French movie director Christophe Ruggia was taken into custody on Tuesday over allegations that he sexually assaulted a teenage girl who was cast in one of his movies nearly two decades ago, Paris prosecutors said.

Actress Adèle Haenel​, who is now 31, has alleged that Ruggia assaulted and harassed her between 2001 and 2004 after she was cast in a Ruggia-directed movie called Les Diables, or The Devils.

According to Haenel’s allegations, published in French media outlet Mediapart in November last year, she was first harassed aged 12 and the abuse continued until she was 15.

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Jean-Pierre Versini-Campinchi, a lawyer for Ruggia, said the filmmaker denied any misconduct.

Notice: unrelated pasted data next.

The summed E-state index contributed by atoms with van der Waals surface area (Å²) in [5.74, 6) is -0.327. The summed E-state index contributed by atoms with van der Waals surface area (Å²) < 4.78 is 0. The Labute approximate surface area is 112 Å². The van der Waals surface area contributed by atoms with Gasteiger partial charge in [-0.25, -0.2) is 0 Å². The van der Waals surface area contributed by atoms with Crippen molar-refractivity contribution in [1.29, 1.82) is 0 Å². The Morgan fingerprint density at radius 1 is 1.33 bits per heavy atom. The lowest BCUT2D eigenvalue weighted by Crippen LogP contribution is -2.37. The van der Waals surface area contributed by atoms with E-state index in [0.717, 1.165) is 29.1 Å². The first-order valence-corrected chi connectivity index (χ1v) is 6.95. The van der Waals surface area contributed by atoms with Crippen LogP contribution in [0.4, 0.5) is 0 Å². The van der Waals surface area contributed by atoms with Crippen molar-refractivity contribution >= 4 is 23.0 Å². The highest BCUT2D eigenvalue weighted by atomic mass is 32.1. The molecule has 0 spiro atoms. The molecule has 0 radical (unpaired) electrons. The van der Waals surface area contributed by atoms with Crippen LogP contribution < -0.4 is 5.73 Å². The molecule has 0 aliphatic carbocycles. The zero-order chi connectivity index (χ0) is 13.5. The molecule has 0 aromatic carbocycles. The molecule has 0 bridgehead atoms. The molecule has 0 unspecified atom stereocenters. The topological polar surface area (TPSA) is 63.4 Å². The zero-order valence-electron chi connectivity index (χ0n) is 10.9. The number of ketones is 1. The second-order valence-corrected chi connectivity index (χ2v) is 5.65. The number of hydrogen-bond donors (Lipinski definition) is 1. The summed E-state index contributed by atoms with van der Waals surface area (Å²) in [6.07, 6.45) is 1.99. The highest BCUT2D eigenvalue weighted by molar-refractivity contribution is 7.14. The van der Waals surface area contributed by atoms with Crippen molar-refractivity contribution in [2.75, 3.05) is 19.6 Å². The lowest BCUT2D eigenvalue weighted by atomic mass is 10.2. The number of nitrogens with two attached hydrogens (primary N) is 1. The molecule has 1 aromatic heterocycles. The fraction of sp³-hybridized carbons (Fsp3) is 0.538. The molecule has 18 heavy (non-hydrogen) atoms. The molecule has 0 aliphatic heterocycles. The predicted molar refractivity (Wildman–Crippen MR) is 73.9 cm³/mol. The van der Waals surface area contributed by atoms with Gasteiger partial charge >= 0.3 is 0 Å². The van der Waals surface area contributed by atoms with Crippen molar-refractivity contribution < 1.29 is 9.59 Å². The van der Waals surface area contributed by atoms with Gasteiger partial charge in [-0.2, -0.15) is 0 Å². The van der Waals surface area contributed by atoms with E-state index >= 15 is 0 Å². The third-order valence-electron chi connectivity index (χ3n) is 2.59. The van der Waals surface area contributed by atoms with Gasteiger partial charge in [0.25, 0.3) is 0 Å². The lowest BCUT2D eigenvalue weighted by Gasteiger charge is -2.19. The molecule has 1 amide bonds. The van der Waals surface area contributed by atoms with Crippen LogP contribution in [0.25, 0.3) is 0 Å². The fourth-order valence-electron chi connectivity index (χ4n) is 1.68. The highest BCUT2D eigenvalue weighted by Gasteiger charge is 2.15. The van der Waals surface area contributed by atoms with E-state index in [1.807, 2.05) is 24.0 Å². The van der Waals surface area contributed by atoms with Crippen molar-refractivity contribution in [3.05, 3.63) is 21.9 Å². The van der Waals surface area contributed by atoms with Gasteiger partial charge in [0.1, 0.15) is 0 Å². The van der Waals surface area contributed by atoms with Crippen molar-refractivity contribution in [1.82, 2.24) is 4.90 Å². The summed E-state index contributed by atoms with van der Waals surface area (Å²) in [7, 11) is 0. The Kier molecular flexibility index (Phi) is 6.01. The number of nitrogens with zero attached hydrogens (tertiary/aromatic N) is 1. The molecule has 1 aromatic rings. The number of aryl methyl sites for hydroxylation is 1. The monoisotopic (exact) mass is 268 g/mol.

The Paris prosecutor’s office in November opened a preliminary probe into “sexual assault of a minor aged 15 by a person of authority”, and “sexual harassment”.

Haenel has credited the documentary Leaving Neverland, in which two men share detailed allegations of child sexual abuse against Michael Jackson (which his family denies), with prompting her to speak out.

The #MeToo movement, which gained traction after sexual misconduct allegations against Hollywood producer Harvey Weinstein were made public (allegations Weinstein denies), has sparked a wave of allegations by people who say they were sexually abused by those in powerful positions.

But the response in France so far has been relatively muted.

While many in France have embraced the movement, some prominent figures have not.

Actress Catherine Deneuve put her name, with 99 other French women, to a 2018 letter saying the #MeToo campaign amounted to “puritanism” and that men had the right to “pester” women. 

Additional reporting by agencies